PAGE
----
Joachim Löw will stay on as Germany coach at least until the 2014 World Cup in Brazil. This contract extension - dispelling rumors that he might be going to Bayern Munich - was quicker and less acrimonious than the last.
Sign on the dotted line, then bring us some silverware
The German Football Federation on Tuesday confirmed that national soccer coach Joachim Löw has extended his contract for another two years, until the end of the 2014 World Cup in Brazil.
Team manager Oliver Bierhoff, assistant coach Hansi Flick and goalkeeping trainer Andreas Köpke have also signed on until July 31, 2014. Meanwhile, the secretary general of the German Football Federation (DFB), Wolfgang Niersbach, has extended his contract until 2016.
"Hansi Flick, Andreas Köpke, Oliver Bierhoff and I are having enormous fun tackling this challenging task," Löw said after the announcement. "We have faith in the quality of our players and see a bright future for our team. That's why we were happy to accept the early extension offered by the DFB's management."
Löw took up his current post after the 2006 World Cup in Germany, graduating to the starring role after playing understudy to Jürgen Klinsmann during his two-year tenure. Under his guidance, Germany were runners-up to Spain in Euro 2008, and third-placed at last year's World Cup.
An early, and easy, extension
Löw - and precocious talents like Thomas Müller - helped dour Germany play sexy football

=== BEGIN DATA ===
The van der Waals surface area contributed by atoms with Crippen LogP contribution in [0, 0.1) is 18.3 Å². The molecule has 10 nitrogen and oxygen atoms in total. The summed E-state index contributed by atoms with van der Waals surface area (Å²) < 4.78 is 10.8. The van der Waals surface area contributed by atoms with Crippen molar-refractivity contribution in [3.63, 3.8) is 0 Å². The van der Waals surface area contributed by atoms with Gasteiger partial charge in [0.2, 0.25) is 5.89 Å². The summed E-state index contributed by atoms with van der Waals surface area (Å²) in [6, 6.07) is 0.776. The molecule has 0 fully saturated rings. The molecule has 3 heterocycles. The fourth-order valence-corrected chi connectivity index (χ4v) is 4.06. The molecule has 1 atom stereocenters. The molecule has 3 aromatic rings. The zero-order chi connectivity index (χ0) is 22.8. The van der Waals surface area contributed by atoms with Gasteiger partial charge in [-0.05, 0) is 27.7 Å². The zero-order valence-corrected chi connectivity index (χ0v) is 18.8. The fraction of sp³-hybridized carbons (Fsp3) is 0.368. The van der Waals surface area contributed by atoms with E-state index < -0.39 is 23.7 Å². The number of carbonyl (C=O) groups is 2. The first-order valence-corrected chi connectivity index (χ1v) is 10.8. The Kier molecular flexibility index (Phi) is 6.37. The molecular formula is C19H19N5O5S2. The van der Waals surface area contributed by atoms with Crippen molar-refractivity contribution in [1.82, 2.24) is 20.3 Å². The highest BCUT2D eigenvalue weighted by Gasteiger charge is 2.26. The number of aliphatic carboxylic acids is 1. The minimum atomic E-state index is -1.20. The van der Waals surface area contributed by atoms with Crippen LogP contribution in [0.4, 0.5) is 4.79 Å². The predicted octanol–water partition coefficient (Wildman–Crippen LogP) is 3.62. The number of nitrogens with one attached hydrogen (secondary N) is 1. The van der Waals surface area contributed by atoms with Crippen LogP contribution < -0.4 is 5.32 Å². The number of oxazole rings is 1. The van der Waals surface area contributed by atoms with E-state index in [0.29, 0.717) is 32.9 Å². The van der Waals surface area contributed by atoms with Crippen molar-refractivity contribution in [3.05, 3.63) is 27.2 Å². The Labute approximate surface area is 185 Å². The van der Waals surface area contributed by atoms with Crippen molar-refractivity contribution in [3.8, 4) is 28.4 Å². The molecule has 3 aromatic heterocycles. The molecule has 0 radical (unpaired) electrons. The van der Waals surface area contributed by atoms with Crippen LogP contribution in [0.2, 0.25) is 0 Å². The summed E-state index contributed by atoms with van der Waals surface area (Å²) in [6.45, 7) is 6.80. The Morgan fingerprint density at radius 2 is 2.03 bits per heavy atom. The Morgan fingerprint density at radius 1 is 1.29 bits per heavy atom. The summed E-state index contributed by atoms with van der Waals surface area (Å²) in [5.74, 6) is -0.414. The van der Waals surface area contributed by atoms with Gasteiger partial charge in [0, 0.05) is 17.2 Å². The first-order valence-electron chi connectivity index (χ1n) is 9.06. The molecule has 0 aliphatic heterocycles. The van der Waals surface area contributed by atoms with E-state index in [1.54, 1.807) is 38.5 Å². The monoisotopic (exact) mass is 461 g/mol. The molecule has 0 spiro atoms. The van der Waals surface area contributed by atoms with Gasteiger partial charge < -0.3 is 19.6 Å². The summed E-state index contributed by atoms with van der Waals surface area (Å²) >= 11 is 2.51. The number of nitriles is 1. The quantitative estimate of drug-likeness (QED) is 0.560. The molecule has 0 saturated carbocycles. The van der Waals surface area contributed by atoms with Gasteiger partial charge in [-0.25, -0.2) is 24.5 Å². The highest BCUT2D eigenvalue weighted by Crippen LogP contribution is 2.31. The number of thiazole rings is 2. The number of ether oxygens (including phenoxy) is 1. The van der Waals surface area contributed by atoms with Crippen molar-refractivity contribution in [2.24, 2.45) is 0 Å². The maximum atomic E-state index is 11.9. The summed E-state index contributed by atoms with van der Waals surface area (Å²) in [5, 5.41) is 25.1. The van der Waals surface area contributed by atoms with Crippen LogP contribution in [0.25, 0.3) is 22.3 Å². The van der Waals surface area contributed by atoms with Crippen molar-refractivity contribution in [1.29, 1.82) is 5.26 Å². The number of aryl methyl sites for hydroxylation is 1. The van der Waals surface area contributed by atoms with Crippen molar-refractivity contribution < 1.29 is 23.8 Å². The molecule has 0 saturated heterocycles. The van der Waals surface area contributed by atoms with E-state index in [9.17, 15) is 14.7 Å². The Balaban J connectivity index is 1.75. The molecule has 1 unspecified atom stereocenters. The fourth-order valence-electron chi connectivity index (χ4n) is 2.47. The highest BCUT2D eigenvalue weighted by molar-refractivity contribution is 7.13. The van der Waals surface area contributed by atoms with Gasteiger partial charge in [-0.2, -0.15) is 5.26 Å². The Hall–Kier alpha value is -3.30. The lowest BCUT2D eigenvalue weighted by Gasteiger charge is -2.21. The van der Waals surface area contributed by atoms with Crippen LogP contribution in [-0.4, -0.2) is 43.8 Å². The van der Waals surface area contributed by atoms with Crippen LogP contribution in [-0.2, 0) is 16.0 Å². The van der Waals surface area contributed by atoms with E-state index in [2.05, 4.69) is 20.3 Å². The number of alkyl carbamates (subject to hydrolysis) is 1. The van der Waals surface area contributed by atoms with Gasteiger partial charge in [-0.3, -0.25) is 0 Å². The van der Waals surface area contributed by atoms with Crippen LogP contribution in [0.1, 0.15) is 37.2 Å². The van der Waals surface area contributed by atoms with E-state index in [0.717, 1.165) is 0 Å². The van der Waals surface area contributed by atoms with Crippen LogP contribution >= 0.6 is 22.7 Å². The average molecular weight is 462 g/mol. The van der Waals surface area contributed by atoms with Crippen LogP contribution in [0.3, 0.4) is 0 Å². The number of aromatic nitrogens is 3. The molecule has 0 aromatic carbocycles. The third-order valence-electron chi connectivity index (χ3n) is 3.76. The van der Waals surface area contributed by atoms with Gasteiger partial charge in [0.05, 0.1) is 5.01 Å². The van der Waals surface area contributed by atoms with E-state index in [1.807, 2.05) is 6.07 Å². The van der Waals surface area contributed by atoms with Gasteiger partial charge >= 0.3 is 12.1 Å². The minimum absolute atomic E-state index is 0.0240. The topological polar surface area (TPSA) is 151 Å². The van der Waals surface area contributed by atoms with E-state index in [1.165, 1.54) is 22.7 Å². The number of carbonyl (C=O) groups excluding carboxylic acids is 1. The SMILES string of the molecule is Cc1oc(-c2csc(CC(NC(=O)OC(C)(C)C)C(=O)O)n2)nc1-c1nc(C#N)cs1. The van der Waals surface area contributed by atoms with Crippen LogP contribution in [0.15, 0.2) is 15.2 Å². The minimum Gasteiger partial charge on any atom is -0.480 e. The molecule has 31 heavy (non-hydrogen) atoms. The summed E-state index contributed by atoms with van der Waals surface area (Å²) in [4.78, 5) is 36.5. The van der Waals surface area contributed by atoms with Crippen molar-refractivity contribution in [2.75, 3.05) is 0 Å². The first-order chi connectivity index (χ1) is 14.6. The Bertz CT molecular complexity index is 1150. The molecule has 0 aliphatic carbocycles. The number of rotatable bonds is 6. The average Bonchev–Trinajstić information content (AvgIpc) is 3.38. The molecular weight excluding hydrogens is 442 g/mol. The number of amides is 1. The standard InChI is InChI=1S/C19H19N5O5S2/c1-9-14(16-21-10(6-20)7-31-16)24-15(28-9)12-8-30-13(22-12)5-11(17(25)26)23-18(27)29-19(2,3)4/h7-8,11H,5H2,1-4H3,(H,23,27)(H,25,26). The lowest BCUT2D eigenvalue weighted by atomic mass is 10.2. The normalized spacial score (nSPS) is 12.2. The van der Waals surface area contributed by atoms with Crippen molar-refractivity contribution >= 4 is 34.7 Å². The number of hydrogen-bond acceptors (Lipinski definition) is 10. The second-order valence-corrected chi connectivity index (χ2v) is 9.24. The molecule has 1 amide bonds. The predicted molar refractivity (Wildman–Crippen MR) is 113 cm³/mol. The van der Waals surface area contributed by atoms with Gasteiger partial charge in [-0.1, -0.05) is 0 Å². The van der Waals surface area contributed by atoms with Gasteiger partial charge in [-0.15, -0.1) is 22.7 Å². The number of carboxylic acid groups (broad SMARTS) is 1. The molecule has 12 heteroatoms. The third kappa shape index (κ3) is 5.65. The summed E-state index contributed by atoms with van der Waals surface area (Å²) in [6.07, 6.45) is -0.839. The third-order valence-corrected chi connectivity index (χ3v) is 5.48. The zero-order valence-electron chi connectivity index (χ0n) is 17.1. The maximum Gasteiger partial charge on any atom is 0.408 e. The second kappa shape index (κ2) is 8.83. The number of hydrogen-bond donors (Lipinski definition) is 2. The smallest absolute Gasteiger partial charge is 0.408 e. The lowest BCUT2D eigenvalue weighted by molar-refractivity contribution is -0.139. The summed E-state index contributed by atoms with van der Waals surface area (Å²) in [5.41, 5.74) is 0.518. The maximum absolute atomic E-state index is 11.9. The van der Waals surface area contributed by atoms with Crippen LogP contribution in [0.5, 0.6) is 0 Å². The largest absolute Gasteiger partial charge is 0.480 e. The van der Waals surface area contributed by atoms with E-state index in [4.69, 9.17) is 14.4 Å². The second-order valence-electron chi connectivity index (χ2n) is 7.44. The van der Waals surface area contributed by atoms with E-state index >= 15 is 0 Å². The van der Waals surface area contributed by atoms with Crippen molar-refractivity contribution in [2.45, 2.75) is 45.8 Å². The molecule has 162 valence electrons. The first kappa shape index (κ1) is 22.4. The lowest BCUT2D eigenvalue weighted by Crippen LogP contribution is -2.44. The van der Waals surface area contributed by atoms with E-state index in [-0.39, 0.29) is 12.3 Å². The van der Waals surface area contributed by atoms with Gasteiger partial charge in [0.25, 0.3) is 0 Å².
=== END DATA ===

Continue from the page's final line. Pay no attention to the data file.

Löw's fresh deal with the German team, signed over 15 months before the end of his existing contract - dispelling rumors that he might be taking over the reins at Bundesliga giants Bayern Munich after Euro 2012 - was considerably less acrimonious than his last round of negotiations.
Germany went into World Cup 2010 with no idea who would be stewarding the side after the competition, after a protracted war of words between Löw and the DFB president, Theo Zwanziger, which overshadowed preparations for the tournament.
But for a set of stunning German performances in South Africa - most notably the demolitions of England (4-1) and Argentina (4-0) in the knockout stages - the DFB might have replaced their national team coach, who Zwanziger said was showing signs of "being tired of the job" in the run-up to the competition. Löw finally confirmed that he would remain at the helm ten days after the World Cup finished.
The 51-year-old coach's first order of business remains guiding Germany to the Euro 2012 tournament in Poland and Ukraine. So far, the team's qualification campaign is running smoothly; Löw's men have won all four of their matches, and are heavy favorites to win their next match against Kazakhstan in Kaiserslautern on March 26.
Author: Mark Hallam (AFP, dpa, Reuters)
Editor: Michael Lawton